Why DeAnne Smith Featured Their Ex-Boobs in Hannah Gadsby’s Latest Netflix Special

It’s a cardinal rule of entertainment obsession that if any movie, TV show, or special explicitly offers you contact information — be it a phone number, a social media account, or an email address — you try to use it.

Following that lead out of “Hannah Gadsby’s Gender Agenda,” which debuted March 5 on Netflix, DeAnne Smith discovered a bouncy and bold new reason for sneaking just that sort of bonus content into stand-up comedy. Commemorating their specific experience as a nonbinary person through a secret inbox for fans (something Smith is still managing in their spare time offstage months later), the agender comedian found a means of connecting to both cis and trans people through a shared interest: boobs.

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“I wanted to talk about top surgery because I know that’s not relatable to everyone, but I wanted to reach people that it was relatable to,” Smith told IndieWire. For the purposes of the LGBTQ variety special, Smith tidily described the elective mastectomy procedure, saying, “If you don’t know what that means, that means that I used to have boobs. Then, through no fault of their own, I got ‘em gone.”

“It felt important to me to stand in front of a crowd of people and talk about my body, which I know is really different from a lot of other people’s bodies,” Smith continued. “I wanted to do it with pride and do it with humor and continue to open up space for the weird little guys in the world.”

Credit: Photographer Brick Kyle
Credit: Photographer Brick Kyle

Smith’s sharp and sweet “Gender Agenda” runs just seven minutes (they’re one of seven performers in addition to Gadsby who hosts) and considers gender-affirming care through the lens of a funny philosophical quandary. “I didn’t do a good thing for us collectively,” Smith jokes. “Objectively, I was selfish. Right now, in this room, we are down one sick rack.

Acting as a counterbalance to that objective net negative, Smith’s time ends with a cheeky and community-minded invitation to continue talking online. Cue up “Gender Agenda” around minute 35 and Netflix subscribers can request photos of Smith’s ex-boobs through an email address (*) the comic provides to close out their set. Ping it and, in due time, Smith will respond with photos as promised.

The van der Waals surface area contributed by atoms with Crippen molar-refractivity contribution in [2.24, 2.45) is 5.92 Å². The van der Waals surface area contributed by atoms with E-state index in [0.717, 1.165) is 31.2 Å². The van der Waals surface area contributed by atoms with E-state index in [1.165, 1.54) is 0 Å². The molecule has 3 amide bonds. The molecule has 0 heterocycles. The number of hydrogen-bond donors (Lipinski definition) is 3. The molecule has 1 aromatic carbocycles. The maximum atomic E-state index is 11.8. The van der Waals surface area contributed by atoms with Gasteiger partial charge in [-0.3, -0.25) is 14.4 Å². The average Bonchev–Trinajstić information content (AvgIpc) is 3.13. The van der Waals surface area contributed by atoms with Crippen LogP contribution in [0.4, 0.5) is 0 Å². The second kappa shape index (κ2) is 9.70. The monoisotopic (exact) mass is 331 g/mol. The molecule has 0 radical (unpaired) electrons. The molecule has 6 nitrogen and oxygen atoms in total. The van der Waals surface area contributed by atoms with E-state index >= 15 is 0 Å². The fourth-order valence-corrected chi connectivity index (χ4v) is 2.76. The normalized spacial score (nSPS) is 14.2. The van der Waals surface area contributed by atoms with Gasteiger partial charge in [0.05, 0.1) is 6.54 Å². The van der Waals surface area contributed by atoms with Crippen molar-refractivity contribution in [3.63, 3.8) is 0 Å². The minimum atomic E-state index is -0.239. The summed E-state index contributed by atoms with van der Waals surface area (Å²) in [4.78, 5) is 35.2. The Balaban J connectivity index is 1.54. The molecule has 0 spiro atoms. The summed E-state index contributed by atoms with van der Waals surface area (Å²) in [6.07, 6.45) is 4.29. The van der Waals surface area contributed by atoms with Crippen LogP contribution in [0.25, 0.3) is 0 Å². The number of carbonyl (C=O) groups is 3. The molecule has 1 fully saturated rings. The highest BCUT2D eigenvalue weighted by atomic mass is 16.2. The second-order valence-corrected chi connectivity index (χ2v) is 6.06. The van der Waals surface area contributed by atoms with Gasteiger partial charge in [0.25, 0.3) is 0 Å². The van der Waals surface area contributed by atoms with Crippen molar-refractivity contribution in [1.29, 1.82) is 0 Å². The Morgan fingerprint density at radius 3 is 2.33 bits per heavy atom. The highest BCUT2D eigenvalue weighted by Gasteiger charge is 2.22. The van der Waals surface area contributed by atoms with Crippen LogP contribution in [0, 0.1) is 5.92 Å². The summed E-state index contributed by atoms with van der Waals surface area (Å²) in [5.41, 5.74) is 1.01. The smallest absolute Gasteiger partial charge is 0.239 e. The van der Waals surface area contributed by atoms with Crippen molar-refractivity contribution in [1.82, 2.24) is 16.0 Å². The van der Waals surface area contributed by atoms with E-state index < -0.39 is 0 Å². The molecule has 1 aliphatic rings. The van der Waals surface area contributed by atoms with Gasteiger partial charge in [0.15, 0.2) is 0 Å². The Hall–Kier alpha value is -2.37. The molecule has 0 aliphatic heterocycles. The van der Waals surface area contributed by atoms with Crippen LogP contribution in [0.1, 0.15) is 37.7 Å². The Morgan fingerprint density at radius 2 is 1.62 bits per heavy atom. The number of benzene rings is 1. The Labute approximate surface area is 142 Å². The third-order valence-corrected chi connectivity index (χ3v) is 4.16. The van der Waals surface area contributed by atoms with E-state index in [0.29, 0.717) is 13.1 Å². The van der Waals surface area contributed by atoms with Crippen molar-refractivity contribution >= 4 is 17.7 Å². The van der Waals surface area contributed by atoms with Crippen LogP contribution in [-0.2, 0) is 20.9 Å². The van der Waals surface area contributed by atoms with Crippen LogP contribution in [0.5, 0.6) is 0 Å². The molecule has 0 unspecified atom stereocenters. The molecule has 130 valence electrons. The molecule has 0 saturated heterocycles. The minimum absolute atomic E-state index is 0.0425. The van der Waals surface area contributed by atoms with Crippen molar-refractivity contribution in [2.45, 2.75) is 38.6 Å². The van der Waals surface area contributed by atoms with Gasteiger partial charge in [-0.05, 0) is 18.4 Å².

(*) The specific email address has been redacted here at the comedian’s request.

“I just thought anybody who has the time and energy to email me, I have the time and energy to send a couple pictures back,” Smith said. “I mean, why not? To me, it’s just very funny. This isn’t even my body anymore, you know? That doesn’t exist anymore. I don’t necessarily feel protective of it in that way — or that [the photographs] are even all that private.”

The images Smith sends to viewers, as captured by photographer Jenni Walkowiak, depict the comedian shirtless, with their face covered by a rooster mask and/or lamp shade, standing against a monochromatic backdrop. Smith first used the photo a few years ago in support of a viral fundraiser for their top surgery. That effort was shaped by other GoFundMe campaigns (Smith specifically cites sex workers who used provocative pics to incentivize Black Lives Matter donations) and, in the end, supported both the procedure and their post-op care.